Only Greg Paulus knows whether he is in over his head, but whatever happens, watching the former Duke point guard try to play quarterback at the Division I level after one summer of preparation should be nothing short of compelling.
Three months and one day after Paulus graduated from Duke, he was named the starting quarterback at Syracuse on Monday, inaugurating one of the more interesting experiments in college sports in recent memory: Can a player who left football behind to play basketball recast himself at the position he spurned after four years away from the game?
Paulus finished his basketball career at Duke coming off the bench, not exactly what was expected when he arrived on campus as the next great Blue Devils point guard. By his senior year, he was largely a role player, with the notable exception of a stretch in February when he almost single-handedly rallied the Devils from doldrums that threatened to stymie their season.
Now he gets a chance to be the All-American quarterback he was in high school in Syracuse, when he was as heralded as a football player as he was as a basketball player -- the Gatorade national player of the year, even.
"I have two passions when it comes to playing sports, and having the opportunity to do those at the highest level, in the ACC and the Big East, is very unique," Paulus said Wednesday. "I understand that. But when I made that decision, I made it for myself.
"I made a well-informed and educated decision after gathering information, and my heart and my passion was to play football and to get my master's degree. ... To have all of those things and hopefully accomplish some of my goals was something that was very appealing, along with the challenge of it."
Any number of basketball players have become dangerous tight ends after leaving football behind -- most notably Antonio Gates, and Jimmy Graham will give it a try at Miami this season -- but quarterback is another animal entirely. Paulus hadn't picked up a playbook in four years before this summer. Now he'll be expected to make split-second decisions just as if he had never put one down.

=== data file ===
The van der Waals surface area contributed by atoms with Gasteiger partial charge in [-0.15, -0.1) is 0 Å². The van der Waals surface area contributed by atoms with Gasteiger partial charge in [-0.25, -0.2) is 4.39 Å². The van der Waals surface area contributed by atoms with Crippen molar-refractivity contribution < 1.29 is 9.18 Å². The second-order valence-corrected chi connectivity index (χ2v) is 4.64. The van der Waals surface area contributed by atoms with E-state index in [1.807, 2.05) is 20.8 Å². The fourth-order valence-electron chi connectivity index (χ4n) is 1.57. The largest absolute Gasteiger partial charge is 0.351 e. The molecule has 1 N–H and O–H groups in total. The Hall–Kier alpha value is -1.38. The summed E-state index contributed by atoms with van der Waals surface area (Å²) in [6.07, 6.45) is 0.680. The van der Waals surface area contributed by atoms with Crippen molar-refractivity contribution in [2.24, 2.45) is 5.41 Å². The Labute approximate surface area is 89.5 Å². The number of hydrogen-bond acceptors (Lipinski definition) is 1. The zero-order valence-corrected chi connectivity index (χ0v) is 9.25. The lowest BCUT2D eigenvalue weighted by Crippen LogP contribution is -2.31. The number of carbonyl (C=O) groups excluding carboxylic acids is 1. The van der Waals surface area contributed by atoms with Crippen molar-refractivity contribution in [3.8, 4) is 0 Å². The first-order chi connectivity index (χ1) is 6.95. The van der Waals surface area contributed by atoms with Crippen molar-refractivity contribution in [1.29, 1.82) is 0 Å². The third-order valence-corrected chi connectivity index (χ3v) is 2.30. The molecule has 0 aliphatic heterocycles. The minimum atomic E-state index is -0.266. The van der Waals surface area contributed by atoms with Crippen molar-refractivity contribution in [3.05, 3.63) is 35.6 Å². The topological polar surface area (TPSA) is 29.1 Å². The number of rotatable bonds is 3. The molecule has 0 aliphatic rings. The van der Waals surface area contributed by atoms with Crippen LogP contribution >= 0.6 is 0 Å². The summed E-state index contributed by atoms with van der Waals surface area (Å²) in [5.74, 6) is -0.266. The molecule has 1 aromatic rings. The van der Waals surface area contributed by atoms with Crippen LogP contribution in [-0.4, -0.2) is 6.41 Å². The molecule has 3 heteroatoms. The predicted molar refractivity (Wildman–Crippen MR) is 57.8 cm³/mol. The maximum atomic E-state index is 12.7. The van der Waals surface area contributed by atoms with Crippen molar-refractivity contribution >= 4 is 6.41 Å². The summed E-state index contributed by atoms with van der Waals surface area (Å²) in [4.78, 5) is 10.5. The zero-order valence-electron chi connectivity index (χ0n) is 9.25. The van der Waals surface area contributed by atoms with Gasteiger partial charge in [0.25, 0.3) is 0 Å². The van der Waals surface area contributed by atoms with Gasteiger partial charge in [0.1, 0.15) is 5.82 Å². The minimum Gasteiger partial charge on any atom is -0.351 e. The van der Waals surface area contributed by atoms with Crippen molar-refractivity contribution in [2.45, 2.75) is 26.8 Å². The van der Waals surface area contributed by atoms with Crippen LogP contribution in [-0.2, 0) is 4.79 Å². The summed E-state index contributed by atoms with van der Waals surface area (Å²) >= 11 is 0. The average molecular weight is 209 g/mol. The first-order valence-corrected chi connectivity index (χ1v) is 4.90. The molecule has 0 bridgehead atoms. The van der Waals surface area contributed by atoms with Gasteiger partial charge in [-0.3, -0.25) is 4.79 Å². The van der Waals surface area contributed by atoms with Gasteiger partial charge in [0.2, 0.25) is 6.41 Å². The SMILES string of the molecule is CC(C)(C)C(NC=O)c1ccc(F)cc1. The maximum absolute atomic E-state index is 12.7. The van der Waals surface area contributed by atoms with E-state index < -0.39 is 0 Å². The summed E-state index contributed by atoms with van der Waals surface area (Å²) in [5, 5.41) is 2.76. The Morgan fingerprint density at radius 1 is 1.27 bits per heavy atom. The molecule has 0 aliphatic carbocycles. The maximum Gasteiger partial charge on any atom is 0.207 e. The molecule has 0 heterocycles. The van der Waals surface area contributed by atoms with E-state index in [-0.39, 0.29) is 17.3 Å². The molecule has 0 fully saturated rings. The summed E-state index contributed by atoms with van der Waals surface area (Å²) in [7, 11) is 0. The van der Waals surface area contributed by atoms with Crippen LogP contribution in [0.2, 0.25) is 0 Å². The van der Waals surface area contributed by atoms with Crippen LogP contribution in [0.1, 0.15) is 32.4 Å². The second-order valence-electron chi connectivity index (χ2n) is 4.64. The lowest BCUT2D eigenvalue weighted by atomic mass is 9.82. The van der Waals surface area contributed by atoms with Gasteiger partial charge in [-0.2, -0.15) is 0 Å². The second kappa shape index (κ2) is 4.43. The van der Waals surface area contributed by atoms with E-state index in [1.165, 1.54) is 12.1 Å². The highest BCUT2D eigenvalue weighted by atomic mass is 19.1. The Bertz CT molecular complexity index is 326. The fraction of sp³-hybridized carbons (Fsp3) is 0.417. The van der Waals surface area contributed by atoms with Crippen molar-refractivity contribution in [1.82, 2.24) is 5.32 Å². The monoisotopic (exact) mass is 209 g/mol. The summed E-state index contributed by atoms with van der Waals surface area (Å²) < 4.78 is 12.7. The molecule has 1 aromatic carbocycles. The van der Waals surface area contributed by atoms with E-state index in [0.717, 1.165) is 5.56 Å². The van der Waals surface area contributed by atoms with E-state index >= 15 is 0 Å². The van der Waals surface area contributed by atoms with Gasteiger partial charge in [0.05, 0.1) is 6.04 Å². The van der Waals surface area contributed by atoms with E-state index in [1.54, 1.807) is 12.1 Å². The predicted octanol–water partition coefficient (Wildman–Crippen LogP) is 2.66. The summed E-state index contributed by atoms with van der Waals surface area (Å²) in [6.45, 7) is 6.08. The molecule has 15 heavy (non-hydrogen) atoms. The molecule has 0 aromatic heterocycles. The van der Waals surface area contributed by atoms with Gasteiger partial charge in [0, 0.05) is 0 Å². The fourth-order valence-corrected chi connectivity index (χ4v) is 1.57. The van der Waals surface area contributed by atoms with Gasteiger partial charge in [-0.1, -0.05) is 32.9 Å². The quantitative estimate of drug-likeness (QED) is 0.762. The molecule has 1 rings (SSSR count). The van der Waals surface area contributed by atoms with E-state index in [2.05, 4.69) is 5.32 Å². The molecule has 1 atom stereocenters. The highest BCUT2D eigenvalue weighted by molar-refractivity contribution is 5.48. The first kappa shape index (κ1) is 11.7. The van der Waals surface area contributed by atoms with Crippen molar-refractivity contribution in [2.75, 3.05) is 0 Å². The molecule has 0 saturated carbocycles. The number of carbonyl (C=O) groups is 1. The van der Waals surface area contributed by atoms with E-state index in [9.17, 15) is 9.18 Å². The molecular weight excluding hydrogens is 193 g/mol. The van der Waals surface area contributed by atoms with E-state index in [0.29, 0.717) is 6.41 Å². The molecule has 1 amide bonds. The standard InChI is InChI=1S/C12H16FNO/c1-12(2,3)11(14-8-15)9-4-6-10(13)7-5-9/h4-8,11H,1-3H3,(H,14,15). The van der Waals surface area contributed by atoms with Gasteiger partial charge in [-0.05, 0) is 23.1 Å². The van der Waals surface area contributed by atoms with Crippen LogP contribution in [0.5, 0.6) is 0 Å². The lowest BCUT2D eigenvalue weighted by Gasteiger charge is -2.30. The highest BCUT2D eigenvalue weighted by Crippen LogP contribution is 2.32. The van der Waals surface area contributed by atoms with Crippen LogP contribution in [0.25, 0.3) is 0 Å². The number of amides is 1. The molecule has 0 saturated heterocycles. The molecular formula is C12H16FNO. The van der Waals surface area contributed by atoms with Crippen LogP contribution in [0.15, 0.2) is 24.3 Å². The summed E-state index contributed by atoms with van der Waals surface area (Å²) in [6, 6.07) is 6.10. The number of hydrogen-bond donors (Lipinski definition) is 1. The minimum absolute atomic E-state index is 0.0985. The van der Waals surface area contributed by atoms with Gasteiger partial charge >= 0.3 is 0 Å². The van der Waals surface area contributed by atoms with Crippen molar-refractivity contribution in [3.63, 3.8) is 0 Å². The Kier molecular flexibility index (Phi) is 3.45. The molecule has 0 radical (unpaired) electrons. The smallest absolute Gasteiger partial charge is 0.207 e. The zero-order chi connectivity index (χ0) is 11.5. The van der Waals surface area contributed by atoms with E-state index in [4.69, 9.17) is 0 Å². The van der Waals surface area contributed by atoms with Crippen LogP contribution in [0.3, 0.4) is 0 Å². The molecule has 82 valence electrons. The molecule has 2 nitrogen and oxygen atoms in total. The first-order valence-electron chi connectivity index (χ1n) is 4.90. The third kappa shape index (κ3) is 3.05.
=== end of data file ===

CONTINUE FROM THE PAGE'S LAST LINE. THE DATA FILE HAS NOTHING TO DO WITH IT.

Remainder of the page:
It's a tremendous challenge, because the depth of knowledge involved makes it a no-lose situation for everyone involved.
Paulus beat out redshirt freshman Ryan Nassib and true freshman Charley Loeb, and he gives first-year Syracuse coach Doug Marrone a one-season grace period to develop them. If a few hometown kids want to follow Paulus' lead and wear orange, all the better. If it doesn't work out, no one will hold it against Paulus. If it does, scratching that football itch will never have been so satisfying.
"To have an opportunity to help build this program and point it in the right direction is something I wanted to be a part of," Paulus said.
He has made it this far, but no one knows if Paulus can pull it off. He's certainly the kind of kid who relishes giving it a try.
Whether weathering his demotion from Duke's starting lineup as a senior with quiet dignity or walking over to shake Dick Vitale's hand at the ACC Tournament to thank him for four years of coverage, Paulus has always shown a little more perspective than the average college athlete.
At the same time, even though his arm-waving and floor-slapping antics often seemed to rile up the opposition as much as his teammates or the Cameron crowd, there was a sense Paulus was playing a role, and knew it, and loved it.
This audacious attempt to become a Division I quarterback over the course of a summer is entirely within character.
Whatever happens -- and even if he had been practicing for four years, Paulus would be up against it starting for a team that went 3-9 last year -- there's no doubting Paulus' ambition. Even those who weren't fans of Paulus at Duke may find this a story worth following.
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